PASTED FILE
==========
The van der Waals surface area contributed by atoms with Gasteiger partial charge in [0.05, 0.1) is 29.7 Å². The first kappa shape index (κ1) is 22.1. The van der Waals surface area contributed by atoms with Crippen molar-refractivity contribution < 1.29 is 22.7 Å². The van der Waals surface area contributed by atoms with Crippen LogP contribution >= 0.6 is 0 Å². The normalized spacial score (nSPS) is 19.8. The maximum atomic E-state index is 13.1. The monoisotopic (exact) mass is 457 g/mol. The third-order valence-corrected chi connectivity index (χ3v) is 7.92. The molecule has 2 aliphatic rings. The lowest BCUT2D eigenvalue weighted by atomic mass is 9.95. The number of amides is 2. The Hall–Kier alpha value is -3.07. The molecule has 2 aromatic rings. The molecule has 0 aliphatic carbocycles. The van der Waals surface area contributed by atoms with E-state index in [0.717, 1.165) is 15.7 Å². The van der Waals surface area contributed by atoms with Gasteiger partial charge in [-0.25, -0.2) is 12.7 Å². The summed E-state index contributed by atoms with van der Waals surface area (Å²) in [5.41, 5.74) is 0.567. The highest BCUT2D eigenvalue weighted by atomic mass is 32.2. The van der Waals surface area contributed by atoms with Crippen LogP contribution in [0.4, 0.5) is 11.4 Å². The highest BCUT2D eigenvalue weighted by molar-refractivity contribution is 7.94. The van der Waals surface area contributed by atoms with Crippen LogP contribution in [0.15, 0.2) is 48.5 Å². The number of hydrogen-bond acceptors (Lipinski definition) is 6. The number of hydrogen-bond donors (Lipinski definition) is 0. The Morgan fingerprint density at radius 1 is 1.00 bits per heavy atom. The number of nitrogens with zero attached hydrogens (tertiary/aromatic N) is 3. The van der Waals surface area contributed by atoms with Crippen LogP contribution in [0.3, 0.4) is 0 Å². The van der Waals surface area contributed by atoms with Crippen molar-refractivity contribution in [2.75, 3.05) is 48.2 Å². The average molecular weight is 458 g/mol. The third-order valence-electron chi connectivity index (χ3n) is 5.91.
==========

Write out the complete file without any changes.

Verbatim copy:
The van der Waals surface area contributed by atoms with Gasteiger partial charge in [0.05, 0.1) is 29.7 Å². The first kappa shape index (κ1) is 22.1. The van der Waals surface area contributed by atoms with Crippen molar-refractivity contribution < 1.29 is 22.7 Å². The van der Waals surface area contributed by atoms with Crippen LogP contribution >= 0.6 is 0 Å². The normalized spacial score (nSPS) is 19.8. The maximum atomic E-state index is 13.1. The monoisotopic (exact) mass is 457 g/mol. The third-order valence-corrected chi connectivity index (χ3v) is 7.92. The molecule has 2 aliphatic rings. The lowest BCUT2D eigenvalue weighted by atomic mass is 9.95. The number of amides is 2. The Hall–Kier alpha value is -3.07. The molecule has 2 aromatic rings. The molecule has 0 aliphatic carbocycles. The van der Waals surface area contributed by atoms with E-state index in [0.717, 1.165) is 15.7 Å². The van der Waals surface area contributed by atoms with Gasteiger partial charge in [-0.25, -0.2) is 12.7 Å². The summed E-state index contributed by atoms with van der Waals surface area (Å²) in [5.41, 5.74) is 0.567. The highest BCUT2D eigenvalue weighted by atomic mass is 32.2. The van der Waals surface area contributed by atoms with Crippen LogP contribution in [0.4, 0.5) is 11.4 Å². The highest BCUT2D eigenvalue weighted by molar-refractivity contribution is 7.94. The van der Waals surface area contributed by atoms with Crippen LogP contribution in [0.15, 0.2) is 48.5 Å². The number of hydrogen-bond acceptors (Lipinski definition) is 6. The number of hydrogen-bond donors (Lipinski definition) is 0. The Morgan fingerprint density at radius 1 is 1.00 bits per heavy atom. The number of nitrogens with zero attached hydrogens (tertiary/aromatic N) is 3. The van der Waals surface area contributed by atoms with Crippen LogP contribution in [0.3, 0.4) is 0 Å². The van der Waals surface area contributed by atoms with Crippen molar-refractivity contribution in [2.75, 3.05) is 48.2 Å². The average molecular weight is 458 g/mol. The third-order valence-electron chi connectivity index (χ3n) is 5.91.